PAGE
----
A few summers ago, a man came up to Granelli on a beach in Cape Breton. Accompanied by his great-grandson and grandson, the man thanked him for the music made many years before, and what the project had come to mean to several generations of their family.
While Granelli had always had a sense of the soundtrack’s importance to people—the record is currently the second-best-selling jazz album of all time, behind only Miles Davis’s Kind Of Blue—he was reluctant to revisit his Charlie Brown past, opting instead to focus on his numerous other artistic and musical projects.
However, after reflecting on the encounter at the beach, Granelli realized just how significant the music was to people, and the type of experience he alone—Granelli is the sole surviving member of the Trio—could provide audiences. Thus, for the first time in several decades, Granelli decided to return to the old tunes, putting together a show called Tales of Charlie Brown, which makes its Fredericton debut at the Playhouse on Dec. 18, in conjunction with Shivering Songs Festival.
The show combines stories about the project, various clips from the Schulz family, and, most importantly, 45 minutes of “real jazz music, man. We really play it…I take great pride in really playing this for people.” With each performance, Granelli and his two bandmates are accompanied by a local children’s choir—”The less-perfectly they sing, the better!” he said, honouring the original recordings’ emphasis on honesty. Proceeds raised by the show are donated to arts projects in that performance’s host city.
It’s all in an effort to foster the kind of togetherness Linus encourages, which has become a life mission of Granelli’s. After settling in Halifax in the late 80’s, Granelli co-founded the Atlantic Jazz Festival—the only festival to offer an educational component. Granelli passionately believes in the value of arts education, which he has demonstrated by serving as an instructor for numerous workshops and projects. Yet his greatest concern with these projects is, always, to use the arts to promote community.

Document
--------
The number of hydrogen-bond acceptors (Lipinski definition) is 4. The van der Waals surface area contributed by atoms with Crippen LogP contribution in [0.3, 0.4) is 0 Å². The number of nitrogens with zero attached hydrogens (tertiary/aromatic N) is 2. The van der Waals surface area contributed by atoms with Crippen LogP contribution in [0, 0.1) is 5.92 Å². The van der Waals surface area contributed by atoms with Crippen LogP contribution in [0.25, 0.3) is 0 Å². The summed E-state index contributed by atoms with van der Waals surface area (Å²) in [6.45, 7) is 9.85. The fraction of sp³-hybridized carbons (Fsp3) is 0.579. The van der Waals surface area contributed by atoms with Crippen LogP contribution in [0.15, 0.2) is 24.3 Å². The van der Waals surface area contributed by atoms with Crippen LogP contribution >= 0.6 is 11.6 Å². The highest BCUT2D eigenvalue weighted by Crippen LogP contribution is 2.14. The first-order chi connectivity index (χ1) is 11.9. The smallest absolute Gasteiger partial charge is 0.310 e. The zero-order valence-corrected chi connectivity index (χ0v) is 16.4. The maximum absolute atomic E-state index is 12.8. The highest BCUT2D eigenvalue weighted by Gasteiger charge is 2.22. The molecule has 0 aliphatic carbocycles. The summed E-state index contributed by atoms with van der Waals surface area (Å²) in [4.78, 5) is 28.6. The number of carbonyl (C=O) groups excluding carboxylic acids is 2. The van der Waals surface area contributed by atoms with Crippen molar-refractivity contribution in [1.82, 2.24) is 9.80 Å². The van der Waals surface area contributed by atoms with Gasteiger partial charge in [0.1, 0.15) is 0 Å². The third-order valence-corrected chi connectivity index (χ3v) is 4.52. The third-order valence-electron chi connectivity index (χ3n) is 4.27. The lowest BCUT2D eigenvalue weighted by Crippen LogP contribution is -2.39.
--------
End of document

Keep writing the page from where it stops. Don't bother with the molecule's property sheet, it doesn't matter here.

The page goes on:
“What we need now is community,” he said. “We need our neighbourhoods again. The role of the artist has changed. We need artists who are willing to go out and fight for the arts in our community, and then share that with people.”
Indeed, Tales of Charlie Brown allows him to do just that.
“One of the reasons I’ve been doing this is that it’s got nothing to do with me,” Granelli said. “I just play it. What it really has to do with is bringing people together…It gets to a part of being human that is beyond Christmas. What Linus did his speech about—what the ‘spirit of Christmas’ is—it doesn’t matter what your religion is.
“I happen to be a Buddhist, yet it sure makes sense to me: it’s all about how we can love each other, and about giving. This show gives people a chance to relax for a bit from everything that’s going on in the world. Things are getting long, but for an hour-and-a-half, things aren’t feeling long anymore. Instead, we get to celebrate things that are important to being human.”
I’m sure that wherever he is, Linus van Pelt approves.
Photos by Noah Stevens.